Tuesday, Nov. 13th
23 NW 4th Ave
Portland, OR, 97209
What does the word "cryonics" bring to mind? Creepy scientists freezing dead bodies? Plumes of liquid nitrogen vapor as corpses are committed to the dewar? Dying people, desperately grasping at straws for another chance at life?
Chana will talk about these and other common images of cryonics as she leads a frank discussion of the history and the current state of cryonics as it is practiced in the real world. From "straight-freezing" the first human in 1967 to the development of carrier and vitrification solutions for optimal cryoprotection of the brain, cryonics advocates have made significant advances in cryobiological knowledge and cryopreservation technologies in hopes of extending and saving lives.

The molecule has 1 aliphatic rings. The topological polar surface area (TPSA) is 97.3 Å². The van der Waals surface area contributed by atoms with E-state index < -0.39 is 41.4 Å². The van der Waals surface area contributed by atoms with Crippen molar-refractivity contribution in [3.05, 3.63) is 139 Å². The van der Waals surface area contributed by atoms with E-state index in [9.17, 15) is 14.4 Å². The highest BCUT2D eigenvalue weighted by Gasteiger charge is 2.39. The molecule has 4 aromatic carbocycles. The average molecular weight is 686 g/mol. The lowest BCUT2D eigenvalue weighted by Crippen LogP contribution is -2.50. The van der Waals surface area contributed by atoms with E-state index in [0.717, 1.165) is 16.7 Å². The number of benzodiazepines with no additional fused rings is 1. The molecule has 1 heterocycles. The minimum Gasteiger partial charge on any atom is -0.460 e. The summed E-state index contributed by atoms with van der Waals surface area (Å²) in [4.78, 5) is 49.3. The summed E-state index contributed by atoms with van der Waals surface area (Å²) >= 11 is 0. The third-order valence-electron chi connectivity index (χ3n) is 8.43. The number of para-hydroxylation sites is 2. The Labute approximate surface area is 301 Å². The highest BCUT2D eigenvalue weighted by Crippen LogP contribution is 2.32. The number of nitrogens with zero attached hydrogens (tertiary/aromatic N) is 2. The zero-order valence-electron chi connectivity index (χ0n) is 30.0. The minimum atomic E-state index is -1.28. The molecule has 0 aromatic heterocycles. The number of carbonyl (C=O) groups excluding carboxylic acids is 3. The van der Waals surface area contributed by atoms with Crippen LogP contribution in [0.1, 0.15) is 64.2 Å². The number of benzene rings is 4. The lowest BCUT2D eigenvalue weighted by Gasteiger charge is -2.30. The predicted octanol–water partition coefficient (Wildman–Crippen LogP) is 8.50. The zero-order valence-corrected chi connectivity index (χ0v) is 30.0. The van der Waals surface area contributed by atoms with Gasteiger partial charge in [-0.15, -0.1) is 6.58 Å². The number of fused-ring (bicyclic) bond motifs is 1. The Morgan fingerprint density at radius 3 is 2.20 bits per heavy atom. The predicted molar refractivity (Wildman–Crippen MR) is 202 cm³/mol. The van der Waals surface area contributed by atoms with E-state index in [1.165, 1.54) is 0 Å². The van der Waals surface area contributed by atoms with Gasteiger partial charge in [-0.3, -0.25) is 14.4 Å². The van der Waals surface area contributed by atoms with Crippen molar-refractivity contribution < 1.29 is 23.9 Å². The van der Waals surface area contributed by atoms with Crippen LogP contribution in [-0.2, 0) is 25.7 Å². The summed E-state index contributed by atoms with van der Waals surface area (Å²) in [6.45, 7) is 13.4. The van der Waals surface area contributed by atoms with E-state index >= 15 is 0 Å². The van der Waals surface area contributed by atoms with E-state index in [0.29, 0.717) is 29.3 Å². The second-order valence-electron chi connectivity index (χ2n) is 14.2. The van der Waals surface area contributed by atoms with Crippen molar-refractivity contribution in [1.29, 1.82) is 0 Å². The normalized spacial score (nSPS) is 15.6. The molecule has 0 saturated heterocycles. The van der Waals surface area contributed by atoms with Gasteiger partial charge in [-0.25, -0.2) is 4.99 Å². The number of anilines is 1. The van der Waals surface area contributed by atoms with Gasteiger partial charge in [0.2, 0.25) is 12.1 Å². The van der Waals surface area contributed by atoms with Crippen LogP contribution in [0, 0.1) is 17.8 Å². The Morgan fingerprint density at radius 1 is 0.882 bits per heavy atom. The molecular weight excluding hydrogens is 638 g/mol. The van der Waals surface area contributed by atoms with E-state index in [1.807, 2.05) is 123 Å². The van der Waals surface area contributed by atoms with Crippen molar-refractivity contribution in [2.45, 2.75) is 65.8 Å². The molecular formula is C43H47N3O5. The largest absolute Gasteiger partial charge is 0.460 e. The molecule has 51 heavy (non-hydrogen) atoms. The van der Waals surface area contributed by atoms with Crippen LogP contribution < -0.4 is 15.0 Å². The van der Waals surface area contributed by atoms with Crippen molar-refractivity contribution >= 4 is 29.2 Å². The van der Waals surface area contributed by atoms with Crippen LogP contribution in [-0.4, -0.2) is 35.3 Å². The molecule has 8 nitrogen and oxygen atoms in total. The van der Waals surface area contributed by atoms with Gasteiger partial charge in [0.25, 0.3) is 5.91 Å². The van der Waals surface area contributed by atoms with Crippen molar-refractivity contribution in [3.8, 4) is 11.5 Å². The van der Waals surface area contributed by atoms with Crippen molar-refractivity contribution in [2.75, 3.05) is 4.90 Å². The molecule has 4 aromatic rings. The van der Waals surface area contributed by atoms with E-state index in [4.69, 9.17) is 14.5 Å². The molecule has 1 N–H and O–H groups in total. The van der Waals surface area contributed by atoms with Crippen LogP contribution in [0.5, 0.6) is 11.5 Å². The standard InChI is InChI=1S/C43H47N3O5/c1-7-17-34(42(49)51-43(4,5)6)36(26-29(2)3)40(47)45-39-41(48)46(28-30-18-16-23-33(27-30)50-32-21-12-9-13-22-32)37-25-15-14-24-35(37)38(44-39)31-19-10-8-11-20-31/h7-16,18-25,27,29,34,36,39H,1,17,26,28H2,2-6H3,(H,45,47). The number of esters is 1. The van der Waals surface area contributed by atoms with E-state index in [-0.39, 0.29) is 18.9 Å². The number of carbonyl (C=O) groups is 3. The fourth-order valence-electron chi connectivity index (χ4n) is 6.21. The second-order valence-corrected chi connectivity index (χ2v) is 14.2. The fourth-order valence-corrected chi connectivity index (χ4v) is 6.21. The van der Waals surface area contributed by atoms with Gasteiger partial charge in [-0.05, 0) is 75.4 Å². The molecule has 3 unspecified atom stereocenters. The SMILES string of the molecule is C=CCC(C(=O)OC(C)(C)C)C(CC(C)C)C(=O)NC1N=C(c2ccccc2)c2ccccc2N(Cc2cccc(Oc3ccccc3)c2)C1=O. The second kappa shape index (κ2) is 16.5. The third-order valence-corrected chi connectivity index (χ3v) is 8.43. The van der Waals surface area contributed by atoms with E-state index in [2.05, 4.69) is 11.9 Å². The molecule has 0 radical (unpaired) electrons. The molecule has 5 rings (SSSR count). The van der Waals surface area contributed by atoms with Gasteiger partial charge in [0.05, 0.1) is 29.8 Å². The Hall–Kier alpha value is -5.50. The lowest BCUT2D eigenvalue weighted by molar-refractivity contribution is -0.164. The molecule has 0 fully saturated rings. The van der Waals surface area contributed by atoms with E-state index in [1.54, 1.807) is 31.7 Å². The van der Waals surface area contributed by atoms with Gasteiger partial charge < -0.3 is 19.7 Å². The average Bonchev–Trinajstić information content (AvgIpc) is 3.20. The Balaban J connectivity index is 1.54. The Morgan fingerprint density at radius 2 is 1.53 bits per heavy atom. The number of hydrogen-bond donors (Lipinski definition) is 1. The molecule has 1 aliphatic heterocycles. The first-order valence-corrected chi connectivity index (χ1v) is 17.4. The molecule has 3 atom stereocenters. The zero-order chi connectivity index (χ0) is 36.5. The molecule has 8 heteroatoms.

Despite these advances, cryonics still struggles to maintain credibility in the scientific mainstream and popular media. Chana will address this issue by inspecting how demographics have shaped the culture of cryonics and what cryonics organizations and members can do to get their image and message right.
Not in the greater Portland area? No problem! Join us live on our broadcast channel --the show begins at 6pm Pacific.
Chana de Wolf is a business manager and biomedical researcher in Portland. She holds a B.S. in Experimental Psychology, a M.S. in Neuroscience, and has extensive management and laboratory experience. She is a Director and researcher for Advanced Neural Biosciences, where she and her husband conduct cryonics-relevant research.
Chana became aware of cryonics while studying the neuroscience of aging and memory in graduate school circa 2003. She worked as a Research Associate at Alcor Life Extension Foundation in Scottsdale, AZ, from 2006-2008, where she also participated in human cryopreservation cases.
As a Director of the Institute for Evidence Based Cryonics, a 501(c)3 non-profit organization dedicated to supporting research, education, and information dissemination in cryonics, Chana is uniquely situated to answer questions, address concerns, and dispel the many myths surrounding the practice and purpose of human cryopreservation.